Have y'all ever heard of and/or had a Honeycrisp apple?
Now, comin' from the Golden Corner of South Carolina, where apple orchards abounded, I thought I'd probably seen the best fresh, handpicked apples of my lifetime back in college when each year we'd pick an October Saturday and drive across the state line just into North Carolina and the beautiful Smokey Mountains, and wind along the climbing highway, gazing out at valleys full of fiery red, orange and yellow foliage then stop on the roadside to purchase some freshly pressed cider and a little basket of firm, tart apples to savor in the cooling Autumn air.
But I'm here to tell you I was wrong.
When our first October on the prairie dawned extra brisk and even snowy last year, I listened hard and learned, as the corn talk died down and apple talk took its place. My sweet neighbor Katie (who remains stalwart in her cheerfulness and patience with my Southern cluelessness about all things Midwestern) took me aside and explained to me about apples. Her lesson basically concluded with this refrain: It isn't an apple unless it's a Honeycrisp.
I was skeptical. I'd been raised on Galas and Jonagolds and they were both perfect to me in their balance of tart and sweetness. One crunchy bite of a good specimen of either could make me well up with nostalgia for my Southland, no matter where I was. And they made great baking apples, too. Nope, I didn't need to try anything else, I knew where I'd come from and nobody could tell ME anything new about apples. My hackles were up for a good while.
Sadly, I am a woman with a tragically unteachable spirit, y'all.
But one day at my local grocery store I ran across a display of Honeycrisps. They were so shiny and pretty! A little golden, a little green and a little red, all brought together in a marblized effect on one solid, big, firm, lovely piece of fruit. Bean squealed with delight Appoooos Mama! Appooos! and, feeling magnanimous toward Bean and intrigued by Katie's unwavering Honeycrisp loyalty (much as I hated to admit it to myself, being unteachable and all), I picked up a couple of them and put them in our cart. We brought them home and Bean and I cut one up to have with our lunch that day.
Heavens to Betsy!
One bite revealed a crispness I'd normally ascribe to an underripe and therefore extra tart specimen of my beloved Galas. This was the kind of crispness that usually accompanies a dryness that almost seems to suck back at your mouth in bitter search of moisture to quench itself. But the Honeycrisp's crispness isn't dry like that. The peel of this apple is like the taught rubber of an inflated water balloon, and when a Honeycrisp balloon breaks, you do indeed get splashed. With apple juice! The juice experience is actually not applelike at all. It's peachlike. Like it runs down your chin and maybe onto your arms and down to your elbows. Seriously. How many times have you needed more than one napkin when eating even a really GREAT apple?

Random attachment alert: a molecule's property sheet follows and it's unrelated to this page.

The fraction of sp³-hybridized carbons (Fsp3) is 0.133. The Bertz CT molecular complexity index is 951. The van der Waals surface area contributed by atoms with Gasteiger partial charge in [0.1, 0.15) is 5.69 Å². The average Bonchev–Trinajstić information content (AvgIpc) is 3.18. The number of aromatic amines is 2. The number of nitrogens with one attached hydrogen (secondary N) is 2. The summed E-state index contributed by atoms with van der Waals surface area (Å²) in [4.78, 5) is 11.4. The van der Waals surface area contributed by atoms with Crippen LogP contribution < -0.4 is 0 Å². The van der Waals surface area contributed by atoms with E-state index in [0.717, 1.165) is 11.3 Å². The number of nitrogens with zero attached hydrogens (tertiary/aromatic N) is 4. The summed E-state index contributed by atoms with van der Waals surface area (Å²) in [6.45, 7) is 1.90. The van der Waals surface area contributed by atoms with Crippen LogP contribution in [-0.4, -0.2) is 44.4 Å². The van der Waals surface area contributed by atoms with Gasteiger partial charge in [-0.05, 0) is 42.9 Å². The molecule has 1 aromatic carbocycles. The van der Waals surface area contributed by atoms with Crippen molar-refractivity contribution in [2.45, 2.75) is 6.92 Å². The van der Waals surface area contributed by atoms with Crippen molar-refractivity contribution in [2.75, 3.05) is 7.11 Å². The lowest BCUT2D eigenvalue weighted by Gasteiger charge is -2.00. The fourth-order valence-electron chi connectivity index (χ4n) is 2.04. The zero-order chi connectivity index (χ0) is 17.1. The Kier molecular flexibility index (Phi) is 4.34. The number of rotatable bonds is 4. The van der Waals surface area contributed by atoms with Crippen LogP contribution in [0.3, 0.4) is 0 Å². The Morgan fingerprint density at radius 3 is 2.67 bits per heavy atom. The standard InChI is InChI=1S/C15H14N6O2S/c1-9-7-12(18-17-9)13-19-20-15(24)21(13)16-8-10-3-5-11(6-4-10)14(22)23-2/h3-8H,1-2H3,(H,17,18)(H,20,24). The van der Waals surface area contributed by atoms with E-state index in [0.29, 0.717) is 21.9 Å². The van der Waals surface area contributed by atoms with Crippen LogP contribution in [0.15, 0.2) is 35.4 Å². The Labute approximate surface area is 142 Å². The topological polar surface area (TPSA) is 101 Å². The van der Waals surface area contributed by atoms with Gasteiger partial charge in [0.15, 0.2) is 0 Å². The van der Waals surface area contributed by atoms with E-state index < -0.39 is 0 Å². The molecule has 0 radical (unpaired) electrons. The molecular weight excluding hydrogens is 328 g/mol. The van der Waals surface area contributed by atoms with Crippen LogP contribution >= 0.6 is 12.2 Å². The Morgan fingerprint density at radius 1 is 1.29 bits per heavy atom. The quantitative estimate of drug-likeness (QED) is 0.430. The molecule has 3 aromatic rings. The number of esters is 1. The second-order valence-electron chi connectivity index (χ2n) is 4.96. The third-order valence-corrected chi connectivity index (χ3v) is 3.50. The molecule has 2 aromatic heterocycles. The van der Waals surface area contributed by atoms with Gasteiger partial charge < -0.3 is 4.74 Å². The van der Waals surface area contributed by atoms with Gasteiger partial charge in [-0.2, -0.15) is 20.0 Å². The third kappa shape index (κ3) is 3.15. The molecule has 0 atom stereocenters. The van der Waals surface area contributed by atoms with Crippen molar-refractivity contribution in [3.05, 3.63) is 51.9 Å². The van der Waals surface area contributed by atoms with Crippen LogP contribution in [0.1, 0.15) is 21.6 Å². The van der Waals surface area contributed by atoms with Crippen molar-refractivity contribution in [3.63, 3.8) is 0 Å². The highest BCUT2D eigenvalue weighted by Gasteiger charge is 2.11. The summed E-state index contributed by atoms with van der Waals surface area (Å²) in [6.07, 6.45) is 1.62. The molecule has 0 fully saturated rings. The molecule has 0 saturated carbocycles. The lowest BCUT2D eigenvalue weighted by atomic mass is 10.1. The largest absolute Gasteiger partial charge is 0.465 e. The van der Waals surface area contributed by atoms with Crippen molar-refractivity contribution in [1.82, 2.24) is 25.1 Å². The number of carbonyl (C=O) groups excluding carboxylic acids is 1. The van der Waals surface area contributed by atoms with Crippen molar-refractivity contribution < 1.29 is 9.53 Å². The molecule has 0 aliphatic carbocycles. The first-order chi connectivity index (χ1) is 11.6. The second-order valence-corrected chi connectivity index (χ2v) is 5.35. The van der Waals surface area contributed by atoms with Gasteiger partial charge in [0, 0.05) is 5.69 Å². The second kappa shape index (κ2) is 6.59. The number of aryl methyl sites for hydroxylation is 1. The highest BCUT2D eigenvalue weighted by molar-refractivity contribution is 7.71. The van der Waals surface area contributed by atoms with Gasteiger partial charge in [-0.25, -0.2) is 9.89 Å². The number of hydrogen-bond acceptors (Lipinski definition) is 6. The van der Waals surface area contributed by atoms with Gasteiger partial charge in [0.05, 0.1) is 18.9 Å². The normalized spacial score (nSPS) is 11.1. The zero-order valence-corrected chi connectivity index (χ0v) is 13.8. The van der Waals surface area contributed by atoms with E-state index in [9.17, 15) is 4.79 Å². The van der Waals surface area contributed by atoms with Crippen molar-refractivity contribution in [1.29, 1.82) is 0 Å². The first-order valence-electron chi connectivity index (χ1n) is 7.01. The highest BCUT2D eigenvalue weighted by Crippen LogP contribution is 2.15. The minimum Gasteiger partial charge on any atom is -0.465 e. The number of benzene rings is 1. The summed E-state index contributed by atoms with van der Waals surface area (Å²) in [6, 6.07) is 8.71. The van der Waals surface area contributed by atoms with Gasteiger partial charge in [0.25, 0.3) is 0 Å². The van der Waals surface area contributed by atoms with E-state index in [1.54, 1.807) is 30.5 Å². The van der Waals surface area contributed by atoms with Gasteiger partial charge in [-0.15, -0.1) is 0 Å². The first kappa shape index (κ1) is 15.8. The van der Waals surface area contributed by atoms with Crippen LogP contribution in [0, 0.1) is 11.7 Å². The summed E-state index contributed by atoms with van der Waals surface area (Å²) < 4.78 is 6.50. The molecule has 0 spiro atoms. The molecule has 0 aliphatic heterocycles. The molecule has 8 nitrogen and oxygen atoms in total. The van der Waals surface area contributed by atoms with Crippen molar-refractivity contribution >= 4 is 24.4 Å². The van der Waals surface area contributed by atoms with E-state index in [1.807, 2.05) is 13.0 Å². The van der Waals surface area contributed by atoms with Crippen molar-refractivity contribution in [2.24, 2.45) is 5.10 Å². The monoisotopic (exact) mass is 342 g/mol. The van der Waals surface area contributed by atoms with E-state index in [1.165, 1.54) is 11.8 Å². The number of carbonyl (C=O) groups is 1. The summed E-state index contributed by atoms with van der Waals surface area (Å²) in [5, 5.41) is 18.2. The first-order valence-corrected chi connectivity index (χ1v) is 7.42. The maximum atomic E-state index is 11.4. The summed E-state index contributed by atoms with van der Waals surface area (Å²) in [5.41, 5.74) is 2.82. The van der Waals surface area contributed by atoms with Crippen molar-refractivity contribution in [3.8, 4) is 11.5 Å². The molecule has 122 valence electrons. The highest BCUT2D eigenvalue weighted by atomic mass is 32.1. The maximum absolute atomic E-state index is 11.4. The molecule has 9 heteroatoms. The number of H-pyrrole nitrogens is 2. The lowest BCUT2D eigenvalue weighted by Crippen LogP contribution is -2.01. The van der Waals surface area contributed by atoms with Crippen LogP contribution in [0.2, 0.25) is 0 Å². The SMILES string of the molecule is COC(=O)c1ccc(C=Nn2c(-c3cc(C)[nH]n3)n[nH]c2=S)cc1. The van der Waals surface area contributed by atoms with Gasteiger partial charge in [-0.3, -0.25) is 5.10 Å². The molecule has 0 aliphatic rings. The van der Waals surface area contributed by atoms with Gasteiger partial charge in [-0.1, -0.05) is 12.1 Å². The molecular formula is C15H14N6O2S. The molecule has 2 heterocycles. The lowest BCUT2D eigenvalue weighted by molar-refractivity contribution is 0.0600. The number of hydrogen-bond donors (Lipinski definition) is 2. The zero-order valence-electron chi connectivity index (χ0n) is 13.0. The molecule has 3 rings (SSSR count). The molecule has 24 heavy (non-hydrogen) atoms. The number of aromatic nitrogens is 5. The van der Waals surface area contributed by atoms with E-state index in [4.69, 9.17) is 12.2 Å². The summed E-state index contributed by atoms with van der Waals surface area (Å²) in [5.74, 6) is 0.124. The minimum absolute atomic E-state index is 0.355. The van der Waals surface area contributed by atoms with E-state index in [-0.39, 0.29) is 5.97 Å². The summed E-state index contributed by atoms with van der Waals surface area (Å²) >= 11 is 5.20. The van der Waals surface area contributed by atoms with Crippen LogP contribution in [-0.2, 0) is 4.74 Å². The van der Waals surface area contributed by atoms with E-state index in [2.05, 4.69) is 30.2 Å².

And the flavor? So very sweet. But balanced with a gentle tartness. The Perfect Marriage of Flavors. Yes, like honey, in that it's a floral sweet, but then ... citrusy, somehow. Yes, a citrusy, honey peach of an apple.
Bean and I each gobbled up our halves that day and wanted more. The next day, I went back to that same store and bought a huge bag, then several more bags before the short season ended. I never convinced Al to try one last season - he's an apple pie man, but not a plain old raw apple eater. But last week I saw the first of the Honeycrisps at the store and seized a huge bagful to bring home. Al grabbed one out of desperation on his way out the door to catch a flight and called me later from his hotel when he got in. The first thing out of his mouth was, "Where did you get those APPLES in the fruitbowl? That was the BEST APPLE I've EVER had in my whole life!" And he continues to rave over them. Now that three of us love to munch away at then any time of the day, I'm finding it hard to keep us stocked up.
So I guess what I'm saying is, if you haven't had a Honeycrisp, see if you can find some. My very limited research online reveals that they are, in fact, now grown in the Golden Corner (although I think the season is all but over down there now). But don't allow yourself to get hooked unless you know you'll have a steady supply, because once you've tried one, you're gonna want to have plenty on hand.
(And yes, they are excellent baking apples, too. It's just that they're never around long enough for that, at my house.)